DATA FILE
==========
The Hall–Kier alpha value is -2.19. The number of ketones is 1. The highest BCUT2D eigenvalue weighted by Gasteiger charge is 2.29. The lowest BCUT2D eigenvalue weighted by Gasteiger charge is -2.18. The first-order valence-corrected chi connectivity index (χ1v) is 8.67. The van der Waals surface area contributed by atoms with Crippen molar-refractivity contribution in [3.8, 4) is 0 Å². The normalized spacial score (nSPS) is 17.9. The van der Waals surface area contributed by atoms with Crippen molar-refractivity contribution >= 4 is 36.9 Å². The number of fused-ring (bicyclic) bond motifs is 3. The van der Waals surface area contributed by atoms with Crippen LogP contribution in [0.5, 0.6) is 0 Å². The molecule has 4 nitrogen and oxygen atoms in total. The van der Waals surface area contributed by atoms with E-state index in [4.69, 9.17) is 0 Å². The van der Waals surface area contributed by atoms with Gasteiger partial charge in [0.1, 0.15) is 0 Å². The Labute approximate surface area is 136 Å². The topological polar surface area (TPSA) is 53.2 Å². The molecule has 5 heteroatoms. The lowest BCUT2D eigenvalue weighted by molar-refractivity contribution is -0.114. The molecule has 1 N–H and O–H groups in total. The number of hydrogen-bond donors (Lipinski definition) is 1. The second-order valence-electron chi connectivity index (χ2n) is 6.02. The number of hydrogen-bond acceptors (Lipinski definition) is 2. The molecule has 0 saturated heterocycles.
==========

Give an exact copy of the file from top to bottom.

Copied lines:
The Hall–Kier alpha value is -2.19. The number of ketones is 1. The highest BCUT2D eigenvalue weighted by Gasteiger charge is 2.29. The lowest BCUT2D eigenvalue weighted by Gasteiger charge is -2.18. The first-order valence-corrected chi connectivity index (χ1v) is 8.67. The van der Waals surface area contributed by atoms with Crippen molar-refractivity contribution in [3.8, 4) is 0 Å². The normalized spacial score (nSPS) is 17.9. The van der Waals surface area contributed by atoms with Crippen molar-refractivity contribution >= 4 is 36.9 Å². The number of fused-ring (bicyclic) bond motifs is 3. The van der Waals surface area contributed by atoms with Crippen LogP contribution in [0.5, 0.6) is 0 Å². The molecule has 4 nitrogen and oxygen atoms in total. The van der Waals surface area contributed by atoms with E-state index in [4.69, 9.17) is 0 Å². The van der Waals surface area contributed by atoms with Gasteiger partial charge in [0.1, 0.15) is 0 Å². The Labute approximate surface area is 136 Å². The topological polar surface area (TPSA) is 53.2 Å². The molecule has 5 heteroatoms. The lowest BCUT2D eigenvalue weighted by molar-refractivity contribution is -0.114. The molecule has 1 N–H and O–H groups in total. The number of hydrogen-bond donors (Lipinski definition) is 1. The second-order valence-electron chi connectivity index (χ2n) is 6.02. The number of hydrogen-bond acceptors (Lipinski definition) is 2. The molecule has 0 saturated heterocycles.